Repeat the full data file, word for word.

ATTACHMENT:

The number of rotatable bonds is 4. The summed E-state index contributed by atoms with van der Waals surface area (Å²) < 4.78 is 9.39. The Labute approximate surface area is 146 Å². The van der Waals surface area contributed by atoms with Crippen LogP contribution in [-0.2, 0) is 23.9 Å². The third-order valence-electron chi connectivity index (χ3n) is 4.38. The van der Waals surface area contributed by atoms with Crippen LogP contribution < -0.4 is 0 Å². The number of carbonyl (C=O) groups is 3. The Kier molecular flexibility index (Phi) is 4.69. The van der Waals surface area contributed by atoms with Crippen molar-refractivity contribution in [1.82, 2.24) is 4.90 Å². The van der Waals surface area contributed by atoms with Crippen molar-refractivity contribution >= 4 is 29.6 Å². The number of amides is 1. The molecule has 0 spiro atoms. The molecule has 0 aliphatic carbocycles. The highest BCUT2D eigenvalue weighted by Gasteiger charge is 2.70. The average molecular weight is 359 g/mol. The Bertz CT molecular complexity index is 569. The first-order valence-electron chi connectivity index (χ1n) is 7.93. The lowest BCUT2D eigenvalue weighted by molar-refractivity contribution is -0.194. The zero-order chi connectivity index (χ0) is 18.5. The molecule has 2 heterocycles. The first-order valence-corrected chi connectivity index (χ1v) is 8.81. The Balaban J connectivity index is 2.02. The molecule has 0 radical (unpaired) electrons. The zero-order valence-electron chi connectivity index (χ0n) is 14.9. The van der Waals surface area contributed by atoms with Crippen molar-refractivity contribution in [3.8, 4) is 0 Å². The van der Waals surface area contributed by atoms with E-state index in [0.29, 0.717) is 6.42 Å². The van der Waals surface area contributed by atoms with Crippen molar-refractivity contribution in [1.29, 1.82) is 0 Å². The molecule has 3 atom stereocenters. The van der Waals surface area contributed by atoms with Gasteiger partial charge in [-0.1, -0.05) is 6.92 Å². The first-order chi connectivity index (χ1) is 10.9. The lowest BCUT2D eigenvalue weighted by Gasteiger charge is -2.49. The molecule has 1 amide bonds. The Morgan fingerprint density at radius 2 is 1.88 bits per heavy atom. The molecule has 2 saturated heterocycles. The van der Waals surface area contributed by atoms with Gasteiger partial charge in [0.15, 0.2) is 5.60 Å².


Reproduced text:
The number of rotatable bonds is 4. The summed E-state index contributed by atoms with van der Waals surface area (Å²) < 4.78 is 9.39. The Labute approximate surface area is 146 Å². The van der Waals surface area contributed by atoms with Crippen LogP contribution in [-0.2, 0) is 23.9 Å². The third-order valence-electron chi connectivity index (χ3n) is 4.38. The van der Waals surface area contributed by atoms with Crippen LogP contribution < -0.4 is 0 Å². The number of carbonyl (C=O) groups is 3. The Kier molecular flexibility index (Phi) is 4.69. The van der Waals surface area contributed by atoms with Crippen molar-refractivity contribution in [1.82, 2.24) is 4.90 Å². The van der Waals surface area contributed by atoms with Crippen molar-refractivity contribution >= 4 is 29.6 Å². The number of amides is 1. The molecule has 0 spiro atoms. The molecule has 0 aliphatic carbocycles. The highest BCUT2D eigenvalue weighted by Gasteiger charge is 2.70. The average molecular weight is 359 g/mol. The Bertz CT molecular complexity index is 569. The first-order valence-electron chi connectivity index (χ1n) is 7.93. The lowest BCUT2D eigenvalue weighted by molar-refractivity contribution is -0.194. The zero-order chi connectivity index (χ0) is 18.5. The molecule has 2 heterocycles. The first-order valence-corrected chi connectivity index (χ1v) is 8.81. The Balaban J connectivity index is 2.02. The molecule has 0 radical (unpaired) electrons. The zero-order valence-electron chi connectivity index (χ0n) is 14.9. The van der Waals surface area contributed by atoms with Crippen molar-refractivity contribution in [3.8, 4) is 0 Å². The van der Waals surface area contributed by atoms with E-state index in [0.29, 0.717) is 6.42 Å². The van der Waals surface area contributed by atoms with Crippen molar-refractivity contribution in [1.29, 1.82) is 0 Å². The molecule has 3 atom stereocenters. The van der Waals surface area contributed by atoms with Gasteiger partial charge in [-0.1, -0.05) is 6.92 Å². The first-order chi connectivity index (χ1) is 10.9. The lowest BCUT2D eigenvalue weighted by Gasteiger charge is -2.49. The molecule has 1 amide bonds. The Morgan fingerprint density at radius 2 is 1.88 bits per heavy atom. The molecule has 2 saturated heterocycles. The van der Waals surface area contributed by atoms with Gasteiger partial charge in [0.15, 0.2) is 5.60 Å².